Feds List Chupadera Springsnail as "Endangered"
Two Tiny Springs will be Protected as Critical Habitat for the Species
DC - The U.S. Fish and Wildlife Service will list the highly imperiled
Chupadera springsnail as “endangered” under the Endangered Species Act (ESA)
and designate 1.9 acres as critical habitat at the only two springs where the
species has been known to occur. The springsnail was initially made a candidate
for protection under the ESA in 1984.
Chupadera springsnail’s twenty-eight year wait for listing is finally over,”
said Taylor Jones, Endangered Species Advocate for WildEarth Guardians.
“Springsnails like this one need clean water and full aquifers to supply their
springs, but springs and their inhabitants are in trouble all across the
Chupadera springsnail is endemic to Willow Spring and an unnamed spring on
private land at the southeast end of the Chupadera Mountains in Socorro County,
New Mexico. The two hillside groundwater discharges are located a third of a
mile apart. The Fish and Wildlife Service believes the snail has been
extirpated from the unnamed spring, but might still occur at Willow Spring.
Unfortunately, the agency cannot confirm the species’ status because biologists
have been barred from monitoring either spring since 1999 when a new owner
began denying access to the property.
springs will be protected as critical habitat; the Service believes that the
unnamed spring could be restored and snails reestablished. Having two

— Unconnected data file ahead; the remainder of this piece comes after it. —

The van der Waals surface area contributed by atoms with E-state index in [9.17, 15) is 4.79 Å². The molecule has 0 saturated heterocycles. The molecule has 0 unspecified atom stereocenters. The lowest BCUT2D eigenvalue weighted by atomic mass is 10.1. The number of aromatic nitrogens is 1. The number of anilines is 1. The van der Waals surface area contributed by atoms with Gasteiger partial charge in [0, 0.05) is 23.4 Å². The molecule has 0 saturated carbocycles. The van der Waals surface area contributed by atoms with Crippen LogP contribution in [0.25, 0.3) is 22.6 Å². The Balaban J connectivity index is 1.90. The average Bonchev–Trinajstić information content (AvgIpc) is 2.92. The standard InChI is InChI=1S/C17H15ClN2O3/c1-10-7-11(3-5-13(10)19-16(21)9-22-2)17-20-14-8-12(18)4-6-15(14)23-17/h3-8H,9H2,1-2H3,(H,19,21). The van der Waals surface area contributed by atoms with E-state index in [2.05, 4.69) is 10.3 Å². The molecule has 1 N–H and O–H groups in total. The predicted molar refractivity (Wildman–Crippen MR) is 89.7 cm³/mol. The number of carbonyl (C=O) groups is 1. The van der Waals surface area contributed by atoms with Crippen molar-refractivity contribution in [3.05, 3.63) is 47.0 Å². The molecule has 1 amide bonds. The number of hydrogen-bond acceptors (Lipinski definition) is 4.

populations of this rare species would provide essential protection from chance
events that could wipe out a single, isolated population.
Chupadera springsnail is a small to medium-sized hydrobiid snail, which are
distinguished by the presence of eyes on long antennae and their conical shell.
The Chupadera springsnail’s shell color varies from tan to brown, making it
darker in color than any other snail in its genus. Little is known about the
Chupadera springsnail, although its biology and habitat requirements appear to
be similar to other freshwater snails. It is found on firm surfaces, such as
rocks, dead wood, and plants at the spring source. It is probably an herbivore
or detritivore that feeds on algae, bacteria, and decaying organic material, or
that passively ingests small invertebrates while feeding. The snail almost
certainly depends on a constant flow of clean, cold water to persist.
and Wildlife Service has identified a number of threats to the Chupadera
springsnail, including intensive livestock grazing that degrades riparian
habitat; groundwater pumping; spring impoundment and dewatering; water
contamination; restricted range and mobility; fragmented habitat; and drought.
Both the International Union for Conservation of Nature and NatureServe list
the snail as “critically endangered.”